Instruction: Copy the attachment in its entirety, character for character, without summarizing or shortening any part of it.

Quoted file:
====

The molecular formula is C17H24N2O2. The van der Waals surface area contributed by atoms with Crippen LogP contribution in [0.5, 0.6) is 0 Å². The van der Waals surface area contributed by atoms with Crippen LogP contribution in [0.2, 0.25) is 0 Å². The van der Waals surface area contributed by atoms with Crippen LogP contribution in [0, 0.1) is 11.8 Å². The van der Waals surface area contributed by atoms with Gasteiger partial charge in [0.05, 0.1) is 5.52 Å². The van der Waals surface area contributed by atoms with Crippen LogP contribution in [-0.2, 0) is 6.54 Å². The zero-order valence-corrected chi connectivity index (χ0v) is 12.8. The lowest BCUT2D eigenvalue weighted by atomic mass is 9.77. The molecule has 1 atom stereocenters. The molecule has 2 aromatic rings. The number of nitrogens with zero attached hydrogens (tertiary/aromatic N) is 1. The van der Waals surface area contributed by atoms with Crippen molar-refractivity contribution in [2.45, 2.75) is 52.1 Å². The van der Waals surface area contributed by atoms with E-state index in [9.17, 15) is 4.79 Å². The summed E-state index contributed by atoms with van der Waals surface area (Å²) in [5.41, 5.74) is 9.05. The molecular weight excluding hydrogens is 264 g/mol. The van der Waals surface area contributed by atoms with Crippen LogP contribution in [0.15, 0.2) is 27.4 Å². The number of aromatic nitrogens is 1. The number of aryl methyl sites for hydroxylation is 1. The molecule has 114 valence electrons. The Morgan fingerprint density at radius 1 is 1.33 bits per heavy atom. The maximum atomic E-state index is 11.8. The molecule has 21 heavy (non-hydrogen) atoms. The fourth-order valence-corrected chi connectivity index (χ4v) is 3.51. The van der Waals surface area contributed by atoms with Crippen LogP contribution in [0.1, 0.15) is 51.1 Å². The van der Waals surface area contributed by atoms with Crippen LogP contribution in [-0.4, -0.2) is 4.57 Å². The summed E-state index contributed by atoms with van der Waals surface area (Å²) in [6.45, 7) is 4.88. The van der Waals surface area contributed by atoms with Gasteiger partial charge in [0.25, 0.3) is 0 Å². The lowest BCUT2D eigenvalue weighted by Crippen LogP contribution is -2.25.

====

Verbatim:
The molecular formula is C17H24N2O2. The van der Waals surface area contributed by atoms with Crippen LogP contribution in [0.5, 0.6) is 0 Å². The van der Waals surface area contributed by atoms with Crippen LogP contribution in [0.2, 0.25) is 0 Å². The van der Waals surface area contributed by atoms with Crippen LogP contribution in [0, 0.1) is 11.8 Å². The van der Waals surface area contributed by atoms with Gasteiger partial charge in [0.05, 0.1) is 5.52 Å². The van der Waals surface area contributed by atoms with Crippen LogP contribution in [-0.2, 0) is 6.54 Å². The zero-order valence-corrected chi connectivity index (χ0v) is 12.8. The lowest BCUT2D eigenvalue weighted by atomic mass is 9.77. The molecule has 1 atom stereocenters. The molecule has 2 aromatic rings. The number of nitrogens with zero attached hydrogens (tertiary/aromatic N) is 1. The van der Waals surface area contributed by atoms with Crippen molar-refractivity contribution in [2.45, 2.75) is 52.1 Å². The van der Waals surface area contributed by atoms with E-state index in [9.17, 15) is 4.79 Å². The summed E-state index contributed by atoms with van der Waals surface area (Å²) in [5.41, 5.74) is 9.05. The molecular weight excluding hydrogens is 264 g/mol. The van der Waals surface area contributed by atoms with Crippen LogP contribution in [0.15, 0.2) is 27.4 Å². The number of aromatic nitrogens is 1. The number of aryl methyl sites for hydroxylation is 1. The molecule has 114 valence electrons. The Morgan fingerprint density at radius 1 is 1.33 bits per heavy atom. The maximum atomic E-state index is 11.8. The molecule has 21 heavy (non-hydrogen) atoms. The fourth-order valence-corrected chi connectivity index (χ4v) is 3.51. The van der Waals surface area contributed by atoms with Crippen LogP contribution in [0.1, 0.15) is 51.1 Å². The van der Waals surface area contributed by atoms with Crippen LogP contribution in [-0.4, -0.2) is 4.57 Å². The summed E-state index contributed by atoms with van der Waals surface area (Å²) in [6.45, 7) is 4.88. The van der Waals surface area contributed by atoms with Gasteiger partial charge in [0.25, 0.3) is 0 Å². The lowest BCUT2D eigenvalue weighted by Crippen LogP contribution is -2.25.